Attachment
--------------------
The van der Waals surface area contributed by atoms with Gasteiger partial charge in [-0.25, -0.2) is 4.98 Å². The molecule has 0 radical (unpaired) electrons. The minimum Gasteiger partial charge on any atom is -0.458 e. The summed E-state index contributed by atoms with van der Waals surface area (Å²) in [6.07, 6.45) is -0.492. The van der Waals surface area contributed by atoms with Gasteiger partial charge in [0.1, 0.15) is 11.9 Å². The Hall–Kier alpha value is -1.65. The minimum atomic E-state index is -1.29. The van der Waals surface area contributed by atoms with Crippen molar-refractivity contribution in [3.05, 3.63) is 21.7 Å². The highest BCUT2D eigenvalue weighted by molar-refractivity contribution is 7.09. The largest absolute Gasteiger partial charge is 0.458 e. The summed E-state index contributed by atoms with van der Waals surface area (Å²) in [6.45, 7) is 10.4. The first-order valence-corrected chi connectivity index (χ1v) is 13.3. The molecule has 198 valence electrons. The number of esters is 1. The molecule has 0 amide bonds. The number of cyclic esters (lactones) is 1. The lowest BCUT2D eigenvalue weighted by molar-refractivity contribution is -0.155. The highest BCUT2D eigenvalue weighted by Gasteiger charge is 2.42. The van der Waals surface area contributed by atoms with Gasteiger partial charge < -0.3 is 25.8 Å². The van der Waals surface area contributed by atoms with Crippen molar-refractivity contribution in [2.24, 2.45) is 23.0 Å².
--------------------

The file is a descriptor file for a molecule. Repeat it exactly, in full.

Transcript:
The van der Waals surface area contributed by atoms with Gasteiger partial charge in [-0.25, -0.2) is 4.98 Å². The molecule has 0 radical (unpaired) electrons. The minimum Gasteiger partial charge on any atom is -0.458 e. The summed E-state index contributed by atoms with van der Waals surface area (Å²) in [6.07, 6.45) is -0.492. The van der Waals surface area contributed by atoms with Gasteiger partial charge in [0.1, 0.15) is 11.9 Å². The Hall–Kier alpha value is -1.65. The minimum atomic E-state index is -1.29. The van der Waals surface area contributed by atoms with Crippen molar-refractivity contribution in [3.05, 3.63) is 21.7 Å². The highest BCUT2D eigenvalue weighted by molar-refractivity contribution is 7.09. The largest absolute Gasteiger partial charge is 0.458 e. The summed E-state index contributed by atoms with van der Waals surface area (Å²) in [6.45, 7) is 10.4. The first-order valence-corrected chi connectivity index (χ1v) is 13.3. The molecule has 198 valence electrons. The number of esters is 1. The molecule has 0 amide bonds. The number of cyclic esters (lactones) is 1. The lowest BCUT2D eigenvalue weighted by molar-refractivity contribution is -0.155. The highest BCUT2D eigenvalue weighted by Gasteiger charge is 2.42. The van der Waals surface area contributed by atoms with Gasteiger partial charge < -0.3 is 25.8 Å². The van der Waals surface area contributed by atoms with Crippen molar-refractivity contribution in [2.24, 2.45) is 23.0 Å².